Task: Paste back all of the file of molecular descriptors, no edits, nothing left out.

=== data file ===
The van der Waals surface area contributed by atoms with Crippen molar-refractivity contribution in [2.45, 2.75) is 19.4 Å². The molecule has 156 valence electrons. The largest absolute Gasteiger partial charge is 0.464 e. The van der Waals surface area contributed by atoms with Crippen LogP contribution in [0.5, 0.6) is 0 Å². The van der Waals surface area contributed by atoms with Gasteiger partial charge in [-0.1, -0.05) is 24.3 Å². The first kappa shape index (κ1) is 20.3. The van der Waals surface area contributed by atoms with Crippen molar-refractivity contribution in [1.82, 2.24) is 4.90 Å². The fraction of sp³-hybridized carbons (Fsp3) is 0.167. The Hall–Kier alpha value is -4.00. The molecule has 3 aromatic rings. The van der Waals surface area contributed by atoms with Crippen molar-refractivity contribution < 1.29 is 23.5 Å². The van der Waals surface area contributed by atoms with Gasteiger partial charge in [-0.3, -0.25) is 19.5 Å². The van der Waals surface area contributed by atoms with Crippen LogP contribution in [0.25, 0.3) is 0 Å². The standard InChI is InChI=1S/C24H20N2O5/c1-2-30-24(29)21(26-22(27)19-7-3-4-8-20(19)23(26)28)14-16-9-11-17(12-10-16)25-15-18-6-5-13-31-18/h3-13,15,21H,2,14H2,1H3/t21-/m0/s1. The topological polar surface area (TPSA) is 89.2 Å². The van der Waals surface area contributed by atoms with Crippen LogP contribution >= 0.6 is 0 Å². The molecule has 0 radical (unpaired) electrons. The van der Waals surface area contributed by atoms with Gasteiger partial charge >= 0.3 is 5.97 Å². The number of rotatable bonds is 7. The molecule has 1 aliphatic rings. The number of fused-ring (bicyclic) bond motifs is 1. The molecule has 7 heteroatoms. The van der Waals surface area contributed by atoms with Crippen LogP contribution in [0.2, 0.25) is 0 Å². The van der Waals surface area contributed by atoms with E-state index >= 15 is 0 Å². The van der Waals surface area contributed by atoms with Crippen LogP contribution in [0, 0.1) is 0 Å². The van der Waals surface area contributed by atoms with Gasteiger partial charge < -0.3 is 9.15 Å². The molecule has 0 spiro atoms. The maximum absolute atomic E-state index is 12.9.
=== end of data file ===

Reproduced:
The van der Waals surface area contributed by atoms with Crippen molar-refractivity contribution in [2.45, 2.75) is 19.4 Å². The molecule has 156 valence electrons. The largest absolute Gasteiger partial charge is 0.464 e. The van der Waals surface area contributed by atoms with Crippen LogP contribution in [0.5, 0.6) is 0 Å². The van der Waals surface area contributed by atoms with Gasteiger partial charge in [-0.1, -0.05) is 24.3 Å². The first kappa shape index (κ1) is 20.3. The van der Waals surface area contributed by atoms with Crippen molar-refractivity contribution in [1.82, 2.24) is 4.90 Å². The fraction of sp³-hybridized carbons (Fsp3) is 0.167. The Hall–Kier alpha value is -4.00. The molecule has 3 aromatic rings. The van der Waals surface area contributed by atoms with Crippen molar-refractivity contribution < 1.29 is 23.5 Å². The van der Waals surface area contributed by atoms with Gasteiger partial charge in [-0.3, -0.25) is 19.5 Å². The van der Waals surface area contributed by atoms with Crippen LogP contribution in [0.25, 0.3) is 0 Å². The standard InChI is InChI=1S/C24H20N2O5/c1-2-30-24(29)21(26-22(27)19-7-3-4-8-20(19)23(26)28)14-16-9-11-17(12-10-16)25-15-18-6-5-13-31-18/h3-13,15,21H,2,14H2,1H3/t21-/m0/s1. The topological polar surface area (TPSA) is 89.2 Å². The van der Waals surface area contributed by atoms with Crippen LogP contribution >= 0.6 is 0 Å². The molecule has 0 radical (unpaired) electrons. The van der Waals surface area contributed by atoms with Gasteiger partial charge >= 0.3 is 5.97 Å². The number of rotatable bonds is 7. The molecule has 1 aliphatic rings. The number of fused-ring (bicyclic) bond motifs is 1. The molecule has 7 heteroatoms. The van der Waals surface area contributed by atoms with Crippen LogP contribution in [0.2, 0.25) is 0 Å². The van der Waals surface area contributed by atoms with E-state index >= 15 is 0 Å². The van der Waals surface area contributed by atoms with Crippen LogP contribution in [0, 0.1) is 0 Å². The van der Waals surface area contributed by atoms with Gasteiger partial charge < -0.3 is 9.15 Å². The molecule has 0 spiro atoms. The maximum absolute atomic E-state index is 12.9.